Interferon No Better Than Hydroxyurea and Associated with Worse Side Effects in Polycythemia Vera and Essential Thrombocythemia

The use of interferon as initial therapy in MPN is associated with worsening side effects the longer it is used for treatment. These results were recently presented at the 2016 annual meeting of the American Society of Hematology.

Myeloproliferative neoplasms (MPNs) are a related group of blood cancers. In these disorders, the bone marrow cells that produce blood cells develop and function abnormally. The three main types of MPNs are polycythemia vera (PV), essential thrombocythemia (ET), and primary myelofibrosis (PMF). In addition to developing on its own, PMF may also develop as a result of ET or PV.

Myeloproliferative neoplasms are most common in older adults. Out of every 100,000 people in the United States, an estimated 44 to 57 people have PV, and a similar number have ET. Myelofibrosis is less common, affecting 4 to 6 people per 100,000.

Quality of life issues associated with treatment are an important consideration for patients with MPNs, as some drugs can cause severe side effects without a clear benefit in outcomes compared to other treatment choices.

Researchers affiliated with the Myeloproliferative Disorders Research Consortium recently conducted a global phase III trial—referred to as the MPD-RC 112 trial—to compare initial treatment for patients with high-risk PV and ET. The interim trial results were presented at the 2016 ASH meeting.

Patients in the trial were treated with either pegylated interferon alpha-2a (PEG) or hydroxyurea (HU) and were directly compared.

  • Overall, responses to treatment were similar between the two groups of patients.
  • Patients experienced different degrees of disease symptoms while on therapy, as well as different side effects associated with PEG and HU.
  • Side effects from PEG tended to worsen the longer patients received treatment.

Compared to HU, PEG appears to confer not improvement in response rates, but it is associated with side effects that tended to get worse with lengthening of treatment. With additional follow up it will be beneficial to determine if long-term disease control with PEG is worth the reduced quality of life associated with long-term use of PEG. While PEG may benefit selected patients, HU has the similar efficacy, with fewer side effects and is easier to administer. Perhaps more important however is that the newer JAK inhibitor drugs appear superior to HU.3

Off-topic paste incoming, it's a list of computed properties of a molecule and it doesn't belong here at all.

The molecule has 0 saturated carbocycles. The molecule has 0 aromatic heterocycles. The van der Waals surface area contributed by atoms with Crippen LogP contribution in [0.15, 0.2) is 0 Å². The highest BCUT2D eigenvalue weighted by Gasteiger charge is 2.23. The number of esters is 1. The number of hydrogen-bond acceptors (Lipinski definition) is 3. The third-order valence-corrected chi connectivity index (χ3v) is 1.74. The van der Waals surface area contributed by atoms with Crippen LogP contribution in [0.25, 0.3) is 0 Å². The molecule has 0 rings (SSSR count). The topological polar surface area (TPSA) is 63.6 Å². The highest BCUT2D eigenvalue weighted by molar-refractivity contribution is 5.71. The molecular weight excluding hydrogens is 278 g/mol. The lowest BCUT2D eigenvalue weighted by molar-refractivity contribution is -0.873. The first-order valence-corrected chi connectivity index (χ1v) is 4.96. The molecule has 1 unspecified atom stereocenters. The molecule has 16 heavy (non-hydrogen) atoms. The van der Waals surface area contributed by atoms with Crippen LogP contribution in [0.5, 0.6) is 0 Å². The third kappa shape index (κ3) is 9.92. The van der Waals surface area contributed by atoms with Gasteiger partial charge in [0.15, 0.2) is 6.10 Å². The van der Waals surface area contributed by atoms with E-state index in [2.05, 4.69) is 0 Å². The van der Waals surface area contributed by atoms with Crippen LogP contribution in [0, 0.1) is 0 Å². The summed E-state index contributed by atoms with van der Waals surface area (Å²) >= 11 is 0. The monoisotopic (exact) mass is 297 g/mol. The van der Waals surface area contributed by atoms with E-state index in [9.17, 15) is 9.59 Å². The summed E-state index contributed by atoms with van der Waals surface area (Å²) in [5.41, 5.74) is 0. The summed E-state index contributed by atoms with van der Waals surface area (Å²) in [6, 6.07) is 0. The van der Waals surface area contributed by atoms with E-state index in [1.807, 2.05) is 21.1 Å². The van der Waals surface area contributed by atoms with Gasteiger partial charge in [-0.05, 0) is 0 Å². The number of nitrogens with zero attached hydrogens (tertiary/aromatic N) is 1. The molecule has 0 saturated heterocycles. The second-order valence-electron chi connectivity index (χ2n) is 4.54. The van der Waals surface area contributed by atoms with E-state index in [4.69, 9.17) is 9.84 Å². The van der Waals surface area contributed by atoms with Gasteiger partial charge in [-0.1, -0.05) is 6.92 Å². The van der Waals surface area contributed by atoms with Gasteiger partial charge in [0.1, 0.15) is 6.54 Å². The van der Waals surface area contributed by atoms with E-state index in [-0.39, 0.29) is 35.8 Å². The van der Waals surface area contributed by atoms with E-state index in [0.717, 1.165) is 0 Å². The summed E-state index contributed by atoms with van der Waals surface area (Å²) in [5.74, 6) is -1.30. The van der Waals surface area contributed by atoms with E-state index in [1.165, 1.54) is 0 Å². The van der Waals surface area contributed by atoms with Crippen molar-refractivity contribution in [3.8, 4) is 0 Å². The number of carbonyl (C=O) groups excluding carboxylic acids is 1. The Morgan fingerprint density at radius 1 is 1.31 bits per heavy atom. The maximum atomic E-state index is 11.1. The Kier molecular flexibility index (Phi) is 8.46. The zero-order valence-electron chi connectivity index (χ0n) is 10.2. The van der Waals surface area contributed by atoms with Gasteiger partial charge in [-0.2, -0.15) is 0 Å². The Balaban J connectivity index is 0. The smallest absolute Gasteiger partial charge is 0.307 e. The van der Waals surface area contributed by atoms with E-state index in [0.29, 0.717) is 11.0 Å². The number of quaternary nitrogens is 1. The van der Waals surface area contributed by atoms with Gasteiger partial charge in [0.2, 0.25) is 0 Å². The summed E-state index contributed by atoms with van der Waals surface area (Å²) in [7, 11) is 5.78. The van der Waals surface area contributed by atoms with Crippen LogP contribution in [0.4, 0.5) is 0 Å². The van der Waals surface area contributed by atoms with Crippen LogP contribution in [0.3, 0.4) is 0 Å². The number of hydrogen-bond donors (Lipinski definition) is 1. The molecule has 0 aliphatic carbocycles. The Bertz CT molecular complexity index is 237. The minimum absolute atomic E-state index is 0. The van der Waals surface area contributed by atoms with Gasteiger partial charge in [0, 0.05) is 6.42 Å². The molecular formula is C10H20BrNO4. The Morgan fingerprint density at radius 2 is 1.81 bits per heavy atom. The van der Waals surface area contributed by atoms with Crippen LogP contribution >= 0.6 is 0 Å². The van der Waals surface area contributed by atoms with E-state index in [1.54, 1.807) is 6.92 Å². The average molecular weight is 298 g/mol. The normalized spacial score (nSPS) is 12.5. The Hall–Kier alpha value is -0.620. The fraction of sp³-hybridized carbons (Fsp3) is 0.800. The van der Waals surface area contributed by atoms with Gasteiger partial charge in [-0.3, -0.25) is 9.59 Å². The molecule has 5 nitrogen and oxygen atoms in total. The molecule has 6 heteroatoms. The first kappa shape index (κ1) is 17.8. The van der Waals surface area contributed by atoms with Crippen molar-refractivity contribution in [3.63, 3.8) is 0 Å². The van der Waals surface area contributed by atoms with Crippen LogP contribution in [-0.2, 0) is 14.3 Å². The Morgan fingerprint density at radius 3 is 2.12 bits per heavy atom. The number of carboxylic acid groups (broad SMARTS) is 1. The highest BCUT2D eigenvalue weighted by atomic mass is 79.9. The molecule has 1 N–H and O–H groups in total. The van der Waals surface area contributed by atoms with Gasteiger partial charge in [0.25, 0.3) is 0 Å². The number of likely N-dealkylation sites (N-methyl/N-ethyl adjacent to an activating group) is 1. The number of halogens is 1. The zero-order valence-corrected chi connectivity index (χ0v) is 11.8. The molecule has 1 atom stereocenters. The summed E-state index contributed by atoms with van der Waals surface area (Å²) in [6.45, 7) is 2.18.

References:

  1. Mascarenhas J, Prchal J, Rambaldi A, et al. Interim Analysis of the Myeloproliferative Disorders Research Consortium (MPD-RC) 112 Global Phase III Trial of Front Line Pegylated Interferon Alpha-2a Vs. Hydroxyurea in High Risk Polycythemia Vera and Essential Thrombocythemia. Proceedings from the 2016 annual meeting of the American Society of Hematology. Abstract #479.
  2. Mesa R, Hoffman R, Kosiorek H, et al. Impact on MPN Symptoms and Quality of Life of Front Line Pegylated Interferon Alpha-2a Vs. Hydroxyurea in High Risk Polycythemia Vera and Essential Thrombocythemia: Interim Analysis Results of Myeloproliferative Disorders Research Consortium (MPD-RC) 112 Global Phase III Trial. Proceedings from the 2016 annual meeting of the American Society of Hematology. Abstract #4271.
  3. Passamonti F, Griesshammer M, Palandri F, et al. Ruxolitinib Proves Superior to Best Available Therapy in Patients with Polycythemia Vera (PV) and a Nonpalpable Spleen: Results from the Phase IIIb RESPONSE-2 Study. Abstract ##S112. 21st Congress of the European Hematology Association (EHA) Copenhagen, Denmark, 2016.

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